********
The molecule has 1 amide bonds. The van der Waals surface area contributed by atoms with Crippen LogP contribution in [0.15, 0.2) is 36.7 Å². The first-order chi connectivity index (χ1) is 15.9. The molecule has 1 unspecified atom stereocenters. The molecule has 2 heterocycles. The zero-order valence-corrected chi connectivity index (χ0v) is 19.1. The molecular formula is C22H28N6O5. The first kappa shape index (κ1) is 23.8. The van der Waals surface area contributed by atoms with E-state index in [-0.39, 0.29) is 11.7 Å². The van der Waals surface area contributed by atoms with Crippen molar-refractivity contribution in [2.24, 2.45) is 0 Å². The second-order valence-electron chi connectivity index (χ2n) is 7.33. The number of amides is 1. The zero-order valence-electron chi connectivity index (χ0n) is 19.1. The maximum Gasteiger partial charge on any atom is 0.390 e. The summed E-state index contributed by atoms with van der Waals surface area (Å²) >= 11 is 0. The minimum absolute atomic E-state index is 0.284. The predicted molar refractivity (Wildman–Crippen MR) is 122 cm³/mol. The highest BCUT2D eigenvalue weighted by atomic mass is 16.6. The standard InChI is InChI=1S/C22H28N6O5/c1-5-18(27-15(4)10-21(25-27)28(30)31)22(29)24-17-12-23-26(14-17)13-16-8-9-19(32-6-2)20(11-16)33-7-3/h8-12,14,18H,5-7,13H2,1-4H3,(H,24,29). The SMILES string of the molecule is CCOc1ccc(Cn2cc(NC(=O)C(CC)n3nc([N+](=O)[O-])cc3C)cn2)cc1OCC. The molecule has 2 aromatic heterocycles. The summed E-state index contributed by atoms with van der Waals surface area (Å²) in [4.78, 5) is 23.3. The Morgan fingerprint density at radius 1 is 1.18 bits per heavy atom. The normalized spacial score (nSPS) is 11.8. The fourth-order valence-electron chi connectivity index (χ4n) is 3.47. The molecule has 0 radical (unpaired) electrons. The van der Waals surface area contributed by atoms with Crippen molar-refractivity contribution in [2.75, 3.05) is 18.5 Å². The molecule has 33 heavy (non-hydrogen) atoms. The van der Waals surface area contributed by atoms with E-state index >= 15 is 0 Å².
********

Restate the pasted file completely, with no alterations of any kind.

The molecule has 1 amide bonds. The van der Waals surface area contributed by atoms with Crippen LogP contribution in [0.15, 0.2) is 36.7 Å². The first-order chi connectivity index (χ1) is 15.9. The molecule has 1 unspecified atom stereocenters. The molecule has 2 heterocycles. The zero-order valence-corrected chi connectivity index (χ0v) is 19.1. The molecular formula is C22H28N6O5. The first kappa shape index (κ1) is 23.8. The van der Waals surface area contributed by atoms with E-state index in [-0.39, 0.29) is 11.7 Å². The van der Waals surface area contributed by atoms with Crippen molar-refractivity contribution in [2.24, 2.45) is 0 Å². The second-order valence-electron chi connectivity index (χ2n) is 7.33. The number of amides is 1. The zero-order valence-electron chi connectivity index (χ0n) is 19.1. The maximum Gasteiger partial charge on any atom is 0.390 e. The summed E-state index contributed by atoms with van der Waals surface area (Å²) >= 11 is 0. The minimum absolute atomic E-state index is 0.284. The predicted molar refractivity (Wildman–Crippen MR) is 122 cm³/mol. The highest BCUT2D eigenvalue weighted by atomic mass is 16.6. The standard InChI is InChI=1S/C22H28N6O5/c1-5-18(27-15(4)10-21(25-27)28(30)31)22(29)24-17-12-23-26(14-17)13-16-8-9-19(32-6-2)20(11-16)33-7-3/h8-12,14,18H,5-7,13H2,1-4H3,(H,24,29). The SMILES string of the molecule is CCOc1ccc(Cn2cc(NC(=O)C(CC)n3nc([N+](=O)[O-])cc3C)cn2)cc1OCC. The molecule has 2 aromatic heterocycles. The summed E-state index contributed by atoms with van der Waals surface area (Å²) in [4.78, 5) is 23.3. The Morgan fingerprint density at radius 1 is 1.18 bits per heavy atom. The normalized spacial score (nSPS) is 11.8. The fourth-order valence-electron chi connectivity index (χ4n) is 3.47. The molecule has 0 radical (unpaired) electrons. The van der Waals surface area contributed by atoms with Crippen molar-refractivity contribution in [2.75, 3.05) is 18.5 Å². The molecule has 33 heavy (non-hydrogen) atoms. The van der Waals surface area contributed by atoms with E-state index >= 15 is 0 Å².